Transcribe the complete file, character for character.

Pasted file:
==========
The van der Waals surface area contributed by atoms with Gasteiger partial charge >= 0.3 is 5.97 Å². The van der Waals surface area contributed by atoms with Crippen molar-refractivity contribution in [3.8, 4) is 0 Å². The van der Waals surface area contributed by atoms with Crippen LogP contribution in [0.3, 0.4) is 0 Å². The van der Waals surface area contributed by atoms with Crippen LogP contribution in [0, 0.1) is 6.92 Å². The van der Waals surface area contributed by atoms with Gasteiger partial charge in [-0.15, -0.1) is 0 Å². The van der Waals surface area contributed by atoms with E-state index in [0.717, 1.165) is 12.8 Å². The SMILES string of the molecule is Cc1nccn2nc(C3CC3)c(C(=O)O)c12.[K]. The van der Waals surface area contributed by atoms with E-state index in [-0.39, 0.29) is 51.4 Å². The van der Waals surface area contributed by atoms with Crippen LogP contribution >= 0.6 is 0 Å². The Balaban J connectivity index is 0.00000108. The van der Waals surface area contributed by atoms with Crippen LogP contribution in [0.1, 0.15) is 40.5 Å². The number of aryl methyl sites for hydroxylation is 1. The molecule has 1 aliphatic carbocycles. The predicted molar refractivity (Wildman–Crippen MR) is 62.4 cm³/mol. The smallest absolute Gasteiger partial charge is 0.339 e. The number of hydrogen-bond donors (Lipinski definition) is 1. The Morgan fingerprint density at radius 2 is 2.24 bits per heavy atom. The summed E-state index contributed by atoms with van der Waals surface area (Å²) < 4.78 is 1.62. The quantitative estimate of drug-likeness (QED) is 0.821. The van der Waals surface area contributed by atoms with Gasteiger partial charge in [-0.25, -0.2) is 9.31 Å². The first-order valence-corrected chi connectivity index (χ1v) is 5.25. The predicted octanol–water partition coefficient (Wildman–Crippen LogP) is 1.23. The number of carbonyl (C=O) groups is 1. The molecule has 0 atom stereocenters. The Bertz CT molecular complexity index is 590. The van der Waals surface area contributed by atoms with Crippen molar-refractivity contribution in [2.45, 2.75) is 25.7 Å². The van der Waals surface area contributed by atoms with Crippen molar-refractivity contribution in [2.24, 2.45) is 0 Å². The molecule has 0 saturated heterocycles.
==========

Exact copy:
The van der Waals surface area contributed by atoms with Gasteiger partial charge >= 0.3 is 5.97 Å². The van der Waals surface area contributed by atoms with Crippen molar-refractivity contribution in [3.8, 4) is 0 Å². The van der Waals surface area contributed by atoms with Crippen LogP contribution in [0.3, 0.4) is 0 Å². The van der Waals surface area contributed by atoms with Crippen LogP contribution in [0, 0.1) is 6.92 Å². The van der Waals surface area contributed by atoms with Gasteiger partial charge in [-0.15, -0.1) is 0 Å². The van der Waals surface area contributed by atoms with E-state index in [0.717, 1.165) is 12.8 Å². The SMILES string of the molecule is Cc1nccn2nc(C3CC3)c(C(=O)O)c12.[K]. The van der Waals surface area contributed by atoms with E-state index in [-0.39, 0.29) is 51.4 Å². The van der Waals surface area contributed by atoms with Crippen LogP contribution >= 0.6 is 0 Å². The Balaban J connectivity index is 0.00000108. The van der Waals surface area contributed by atoms with Crippen LogP contribution in [0.1, 0.15) is 40.5 Å². The number of aryl methyl sites for hydroxylation is 1. The molecule has 1 aliphatic carbocycles. The predicted molar refractivity (Wildman–Crippen MR) is 62.4 cm³/mol. The smallest absolute Gasteiger partial charge is 0.339 e. The number of hydrogen-bond donors (Lipinski definition) is 1. The Morgan fingerprint density at radius 2 is 2.24 bits per heavy atom. The summed E-state index contributed by atoms with van der Waals surface area (Å²) < 4.78 is 1.62. The quantitative estimate of drug-likeness (QED) is 0.821. The van der Waals surface area contributed by atoms with Gasteiger partial charge in [-0.25, -0.2) is 9.31 Å². The first-order valence-corrected chi connectivity index (χ1v) is 5.25. The predicted octanol–water partition coefficient (Wildman–Crippen LogP) is 1.23. The number of carbonyl (C=O) groups is 1. The molecule has 0 atom stereocenters. The Bertz CT molecular complexity index is 590. The van der Waals surface area contributed by atoms with Crippen molar-refractivity contribution in [2.45, 2.75) is 25.7 Å². The van der Waals surface area contributed by atoms with Crippen molar-refractivity contribution in [2.24, 2.45) is 0 Å². The molecule has 0 saturated heterocycles.